02 Apr Understanding Penalty Infringement Notices
Penalty Infringement Notices were introduced in the Professional Engineers Regulation 2019 and commenced on 1 January 2020.
CURRENT POWERS AVAILABLE TO THE BOARD
The Professional Engineers Act 2002 (Act) provides for the following options to the Board of Professional Engineers of Queensland (Board) to promote compliance with the legislation:
- enter into an undertaking agreed with the registered professional engineer
- caution or reprimand the registered professional engineer or other person;
- impose a condition agreed to by the registered professional engineer on their registration;
- suspend or cancel a registered professional engineer’s registration;
- start a disciplinary proceeding against the registered professional engineer by applying to the Queensland Civil and Administrative Tribunal, which can on a finding of guilt:
▫ impose a fine;
▫ reprimand the registered professional engineer; or
▫ cancel the registration of a registered professional engineer; and/or
▫ disqualify the person from re-applying for registration for a stated period of time;
- initiate a prosecution for an offence under the Act.
PENALTY INFRINGEMENT NOTICES
A Penalty Infringement Notice (PIN) is a notice or ticket imposing a fine that is usually issued on the spot, or sent by email or post, for a less serious or less complex offence. Schedule 1 of the State Penalties Enforcement Regulation 2014 prescribes the offences in the Act for which PINs may be issued and the fines that may be imposed by those PINs. A PIN may only be issued for an offence that is prescribed as an infringement notice offence under the State Penalties Enforcement Regulation 2014.
Offences for which PINs can be issued under the Act are listed here. Currently a penalty unit equates to a fine of $133.45 as of 1 July 2019. This is likely to increase on 1 July every year. A PIN provides the Board an alternative to prosecution through the court system.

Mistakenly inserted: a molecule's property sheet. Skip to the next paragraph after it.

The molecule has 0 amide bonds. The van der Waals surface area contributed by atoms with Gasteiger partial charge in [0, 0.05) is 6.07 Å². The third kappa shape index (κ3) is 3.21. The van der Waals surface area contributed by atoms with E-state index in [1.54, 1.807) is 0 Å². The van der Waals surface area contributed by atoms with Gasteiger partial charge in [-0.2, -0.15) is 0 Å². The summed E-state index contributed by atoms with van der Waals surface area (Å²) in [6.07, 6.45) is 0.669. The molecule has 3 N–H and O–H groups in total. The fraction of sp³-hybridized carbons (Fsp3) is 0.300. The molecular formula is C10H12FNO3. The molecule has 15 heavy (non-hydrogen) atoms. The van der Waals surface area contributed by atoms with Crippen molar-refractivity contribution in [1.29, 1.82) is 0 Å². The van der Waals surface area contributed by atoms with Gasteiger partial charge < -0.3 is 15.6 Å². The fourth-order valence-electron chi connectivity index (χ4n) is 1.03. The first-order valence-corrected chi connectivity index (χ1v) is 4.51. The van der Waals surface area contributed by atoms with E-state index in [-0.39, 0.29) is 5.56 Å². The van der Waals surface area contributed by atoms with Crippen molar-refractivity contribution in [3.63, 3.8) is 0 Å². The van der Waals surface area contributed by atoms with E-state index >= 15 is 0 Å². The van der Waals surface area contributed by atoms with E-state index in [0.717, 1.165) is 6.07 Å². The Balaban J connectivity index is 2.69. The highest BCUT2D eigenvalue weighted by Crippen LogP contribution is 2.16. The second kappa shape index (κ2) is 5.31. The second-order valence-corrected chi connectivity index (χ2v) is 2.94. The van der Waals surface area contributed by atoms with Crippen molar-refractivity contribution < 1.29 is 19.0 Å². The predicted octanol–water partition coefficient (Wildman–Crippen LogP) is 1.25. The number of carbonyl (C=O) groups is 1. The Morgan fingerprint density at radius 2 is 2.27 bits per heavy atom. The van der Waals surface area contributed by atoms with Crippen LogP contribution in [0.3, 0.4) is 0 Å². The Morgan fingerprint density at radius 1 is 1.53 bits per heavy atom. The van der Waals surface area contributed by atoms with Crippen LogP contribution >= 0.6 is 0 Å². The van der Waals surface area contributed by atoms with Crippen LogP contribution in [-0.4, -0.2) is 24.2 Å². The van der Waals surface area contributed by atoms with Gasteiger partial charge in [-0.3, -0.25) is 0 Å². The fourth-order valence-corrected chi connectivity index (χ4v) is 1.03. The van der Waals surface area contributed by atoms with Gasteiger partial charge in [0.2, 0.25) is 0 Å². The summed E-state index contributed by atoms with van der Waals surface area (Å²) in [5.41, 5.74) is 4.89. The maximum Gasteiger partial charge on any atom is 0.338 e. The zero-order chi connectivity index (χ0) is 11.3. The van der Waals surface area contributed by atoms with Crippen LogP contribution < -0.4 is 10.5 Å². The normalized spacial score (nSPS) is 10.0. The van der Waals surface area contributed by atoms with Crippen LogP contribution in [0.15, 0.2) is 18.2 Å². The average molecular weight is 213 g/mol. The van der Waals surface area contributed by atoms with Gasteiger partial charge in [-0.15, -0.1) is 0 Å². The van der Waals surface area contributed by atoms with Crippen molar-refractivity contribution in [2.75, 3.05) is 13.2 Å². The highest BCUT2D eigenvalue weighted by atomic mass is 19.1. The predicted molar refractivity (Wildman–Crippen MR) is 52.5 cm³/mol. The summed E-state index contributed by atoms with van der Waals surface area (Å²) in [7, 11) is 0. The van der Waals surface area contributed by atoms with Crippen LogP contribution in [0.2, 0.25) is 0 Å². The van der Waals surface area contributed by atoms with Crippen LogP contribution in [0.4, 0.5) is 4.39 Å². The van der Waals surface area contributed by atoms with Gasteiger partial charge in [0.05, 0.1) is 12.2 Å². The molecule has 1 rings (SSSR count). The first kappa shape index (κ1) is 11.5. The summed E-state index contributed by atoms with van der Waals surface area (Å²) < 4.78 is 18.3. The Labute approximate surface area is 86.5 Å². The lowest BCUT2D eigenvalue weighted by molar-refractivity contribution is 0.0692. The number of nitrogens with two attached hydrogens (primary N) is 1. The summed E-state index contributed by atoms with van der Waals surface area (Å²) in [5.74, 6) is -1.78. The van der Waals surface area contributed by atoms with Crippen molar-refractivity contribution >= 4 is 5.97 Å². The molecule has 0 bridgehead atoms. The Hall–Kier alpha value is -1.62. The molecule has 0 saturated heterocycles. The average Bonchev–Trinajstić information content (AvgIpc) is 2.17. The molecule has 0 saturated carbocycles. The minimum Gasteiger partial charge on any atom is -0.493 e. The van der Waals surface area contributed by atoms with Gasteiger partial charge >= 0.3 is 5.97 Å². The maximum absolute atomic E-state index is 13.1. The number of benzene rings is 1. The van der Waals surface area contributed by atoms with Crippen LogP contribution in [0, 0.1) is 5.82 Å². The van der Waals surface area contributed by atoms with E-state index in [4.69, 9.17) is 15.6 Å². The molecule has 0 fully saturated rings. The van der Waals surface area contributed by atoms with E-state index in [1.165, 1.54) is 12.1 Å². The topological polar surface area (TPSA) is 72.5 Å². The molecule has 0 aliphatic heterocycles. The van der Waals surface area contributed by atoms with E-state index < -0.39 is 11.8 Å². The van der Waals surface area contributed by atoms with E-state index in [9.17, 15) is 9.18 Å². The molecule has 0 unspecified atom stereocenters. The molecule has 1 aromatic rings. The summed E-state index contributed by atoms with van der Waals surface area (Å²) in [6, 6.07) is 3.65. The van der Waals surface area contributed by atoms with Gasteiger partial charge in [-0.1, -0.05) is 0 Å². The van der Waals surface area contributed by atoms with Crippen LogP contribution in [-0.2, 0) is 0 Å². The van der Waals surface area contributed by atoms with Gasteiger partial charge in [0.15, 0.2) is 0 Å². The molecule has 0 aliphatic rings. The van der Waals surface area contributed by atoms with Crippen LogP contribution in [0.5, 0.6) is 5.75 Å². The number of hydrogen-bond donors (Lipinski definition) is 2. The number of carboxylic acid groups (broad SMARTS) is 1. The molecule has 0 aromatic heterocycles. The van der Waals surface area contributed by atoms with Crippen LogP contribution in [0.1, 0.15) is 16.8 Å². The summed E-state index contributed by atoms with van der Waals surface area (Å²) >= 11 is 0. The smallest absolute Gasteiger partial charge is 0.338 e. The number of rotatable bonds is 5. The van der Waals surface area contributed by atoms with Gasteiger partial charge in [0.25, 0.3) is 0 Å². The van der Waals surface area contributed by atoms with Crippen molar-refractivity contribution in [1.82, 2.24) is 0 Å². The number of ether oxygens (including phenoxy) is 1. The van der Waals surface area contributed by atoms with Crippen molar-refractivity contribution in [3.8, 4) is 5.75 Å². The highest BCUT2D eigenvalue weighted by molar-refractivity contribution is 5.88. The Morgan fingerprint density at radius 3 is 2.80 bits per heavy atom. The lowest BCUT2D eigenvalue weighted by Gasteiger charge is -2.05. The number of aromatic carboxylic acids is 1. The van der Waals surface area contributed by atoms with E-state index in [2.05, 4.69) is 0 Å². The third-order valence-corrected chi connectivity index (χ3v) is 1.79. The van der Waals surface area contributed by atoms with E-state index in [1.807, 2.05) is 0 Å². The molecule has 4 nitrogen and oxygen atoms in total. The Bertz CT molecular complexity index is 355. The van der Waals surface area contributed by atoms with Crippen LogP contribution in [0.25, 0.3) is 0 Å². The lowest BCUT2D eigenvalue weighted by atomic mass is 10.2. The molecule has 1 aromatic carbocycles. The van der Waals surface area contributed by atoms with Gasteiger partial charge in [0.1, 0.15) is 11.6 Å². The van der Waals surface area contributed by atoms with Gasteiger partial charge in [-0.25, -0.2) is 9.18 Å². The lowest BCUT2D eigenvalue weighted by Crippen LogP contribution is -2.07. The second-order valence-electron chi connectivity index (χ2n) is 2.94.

A PIN invites an alleged offender to discharge their potential liability for an offence by paying a fine, as opposed to having the matter dealt with by a court. If, however, the person wishes to contest the alleged offence, or the penalty imposed by the PIN, they can elect to have the matter dealt with in the Queensland Magistrates Court.
The PIN system provides the Board with a swift and inexpensive means of addressing particular offences that would otherwise be required to be dealt with by means of costly and time-consuming prosecutions. Offenders benefit from a fixed and discounted penalty for the offence, avoidance of court proceedings and no finding of guilt in relation to the offence.
It is not mandatory for the Board to use PINs, and the Board will always consider the full range of options available for promoting compliance with the legislation and the most appropriate response to the alleged conduct.
DECISIONS ABOUT ISSUING PINS
In making decisions about issuing a PIN to a person for a breach of an offence provision in the Act, the Board will consider all the available evidence and decide whether issuing the PIN is in the public interest and preferable to taking other action in relation to the offence. Generally, the Board will consider the following in respect of any decision:
- whether the breach is minor in nature;
- whether the scale of the impact is known and small;
- whether imposing a PIN is likely to have a punitive effect; and
- whether the PIN is likely to act as a deterrent.
The Board will never consider a PIN if the Board considers the conduct is a major breach of the Act.